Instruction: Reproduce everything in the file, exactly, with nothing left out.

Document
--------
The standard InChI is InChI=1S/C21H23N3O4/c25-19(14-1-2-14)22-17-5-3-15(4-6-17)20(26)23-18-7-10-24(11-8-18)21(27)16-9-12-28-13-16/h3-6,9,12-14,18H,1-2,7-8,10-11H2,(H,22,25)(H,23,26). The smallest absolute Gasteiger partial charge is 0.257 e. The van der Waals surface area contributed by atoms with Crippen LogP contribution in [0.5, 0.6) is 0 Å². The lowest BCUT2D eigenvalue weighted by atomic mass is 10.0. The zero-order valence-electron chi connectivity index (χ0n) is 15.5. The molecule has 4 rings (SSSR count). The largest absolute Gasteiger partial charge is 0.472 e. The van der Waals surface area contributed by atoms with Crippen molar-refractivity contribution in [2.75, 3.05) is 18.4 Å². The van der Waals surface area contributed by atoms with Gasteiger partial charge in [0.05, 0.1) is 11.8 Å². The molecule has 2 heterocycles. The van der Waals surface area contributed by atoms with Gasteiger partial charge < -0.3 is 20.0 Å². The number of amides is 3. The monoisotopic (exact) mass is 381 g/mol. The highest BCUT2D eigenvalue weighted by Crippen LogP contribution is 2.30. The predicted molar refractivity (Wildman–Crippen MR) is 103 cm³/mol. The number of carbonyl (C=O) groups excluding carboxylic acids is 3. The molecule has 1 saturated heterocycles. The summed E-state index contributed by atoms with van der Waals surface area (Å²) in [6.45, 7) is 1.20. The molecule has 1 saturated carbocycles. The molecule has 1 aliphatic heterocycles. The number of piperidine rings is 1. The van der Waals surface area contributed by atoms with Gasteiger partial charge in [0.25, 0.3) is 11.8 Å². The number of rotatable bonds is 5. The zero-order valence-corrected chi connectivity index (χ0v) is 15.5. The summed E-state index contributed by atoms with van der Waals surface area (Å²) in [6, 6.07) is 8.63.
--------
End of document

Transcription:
The standard InChI is InChI=1S/C21H23N3O4/c25-19(14-1-2-14)22-17-5-3-15(4-6-17)20(26)23-18-7-10-24(11-8-18)21(27)16-9-12-28-13-16/h3-6,9,12-14,18H,1-2,7-8,10-11H2,(H,22,25)(H,23,26). The smallest absolute Gasteiger partial charge is 0.257 e. The van der Waals surface area contributed by atoms with Crippen LogP contribution in [0.5, 0.6) is 0 Å². The lowest BCUT2D eigenvalue weighted by atomic mass is 10.0. The zero-order valence-electron chi connectivity index (χ0n) is 15.5. The molecule has 4 rings (SSSR count). The largest absolute Gasteiger partial charge is 0.472 e. The van der Waals surface area contributed by atoms with Crippen molar-refractivity contribution in [2.75, 3.05) is 18.4 Å². The van der Waals surface area contributed by atoms with Gasteiger partial charge in [0.05, 0.1) is 11.8 Å². The molecule has 2 heterocycles. The van der Waals surface area contributed by atoms with Gasteiger partial charge < -0.3 is 20.0 Å². The number of amides is 3. The monoisotopic (exact) mass is 381 g/mol. The highest BCUT2D eigenvalue weighted by Crippen LogP contribution is 2.30. The predicted molar refractivity (Wildman–Crippen MR) is 103 cm³/mol. The number of carbonyl (C=O) groups excluding carboxylic acids is 3. The molecule has 1 saturated heterocycles. The summed E-state index contributed by atoms with van der Waals surface area (Å²) in [6.45, 7) is 1.20. The molecule has 1 saturated carbocycles. The molecule has 1 aliphatic heterocycles. The number of piperidine rings is 1. The van der Waals surface area contributed by atoms with Gasteiger partial charge in [0.25, 0.3) is 11.8 Å². The number of rotatable bonds is 5. The zero-order valence-corrected chi connectivity index (χ0v) is 15.5. The summed E-state index contributed by atoms with van der Waals surface area (Å²) in [6, 6.07) is 8.63.